What happens if the Fed raises interest rates? | investment
Let’s see how this applies to a 1% rate hike and how this could affect the lifetime cost of a mortgage loan.
Bring a family to purchase a $ 300,000 30-year fixed-rate mortgage. If the banks offered them a 3.5% interest rate, the total mortgage terms would be approximately $ 485,000, of which nearly $ 185,000 is interest expense. Monthly payments would be around $ 1,340.
Let’s say the Fed hiked interest rates 1% before the family got a loan, and the $ 300,000 mortgage loan rate offered by the banks rose to 4.5%. Over the 30-year term of the loan, the family would pay a total of more than $ 547,000, of which the interest charge was $ 247,000. Your monthly mortgage payment would be approximately $ 1,520.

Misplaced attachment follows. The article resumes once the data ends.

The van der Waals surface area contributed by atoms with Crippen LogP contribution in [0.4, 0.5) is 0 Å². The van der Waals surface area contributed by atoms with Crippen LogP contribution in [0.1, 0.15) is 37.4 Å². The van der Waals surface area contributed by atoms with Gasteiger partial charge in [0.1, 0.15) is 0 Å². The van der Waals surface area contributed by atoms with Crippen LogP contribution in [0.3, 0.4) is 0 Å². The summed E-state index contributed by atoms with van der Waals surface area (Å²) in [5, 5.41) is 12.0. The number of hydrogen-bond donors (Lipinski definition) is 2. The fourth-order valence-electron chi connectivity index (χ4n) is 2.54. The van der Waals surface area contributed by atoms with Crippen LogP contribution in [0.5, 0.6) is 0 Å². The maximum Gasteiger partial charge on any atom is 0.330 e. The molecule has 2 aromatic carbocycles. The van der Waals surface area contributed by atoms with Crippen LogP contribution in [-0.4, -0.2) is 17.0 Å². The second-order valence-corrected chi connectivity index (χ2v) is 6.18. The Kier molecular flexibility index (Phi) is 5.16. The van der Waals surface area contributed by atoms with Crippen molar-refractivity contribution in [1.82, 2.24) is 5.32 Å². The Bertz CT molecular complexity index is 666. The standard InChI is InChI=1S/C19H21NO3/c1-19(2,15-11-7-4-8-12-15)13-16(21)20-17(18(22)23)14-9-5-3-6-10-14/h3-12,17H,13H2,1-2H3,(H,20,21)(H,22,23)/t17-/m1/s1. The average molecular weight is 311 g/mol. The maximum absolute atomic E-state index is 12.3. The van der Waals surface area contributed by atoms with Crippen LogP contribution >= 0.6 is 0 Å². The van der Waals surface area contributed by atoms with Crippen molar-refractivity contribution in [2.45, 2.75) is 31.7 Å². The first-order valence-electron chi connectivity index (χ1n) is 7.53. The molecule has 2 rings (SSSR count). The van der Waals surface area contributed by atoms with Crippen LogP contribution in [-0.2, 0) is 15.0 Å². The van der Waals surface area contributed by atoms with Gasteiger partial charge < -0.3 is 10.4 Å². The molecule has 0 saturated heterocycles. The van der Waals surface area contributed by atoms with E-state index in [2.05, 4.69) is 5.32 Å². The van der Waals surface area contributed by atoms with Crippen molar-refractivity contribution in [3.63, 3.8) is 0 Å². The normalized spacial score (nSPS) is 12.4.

In response to this surge, in this example, the family could postpone buying a home or move to a home that requires a lower mortgage to minimize their monthly payment.
This (very) simplified example shows how the Fed reduces the money supply in the economy when it increases interest rates. In addition to mortgages, rising interest rates are affecting the stock and bond markets, credit cards, personal loans, student loans, auto loans, and corporate loans.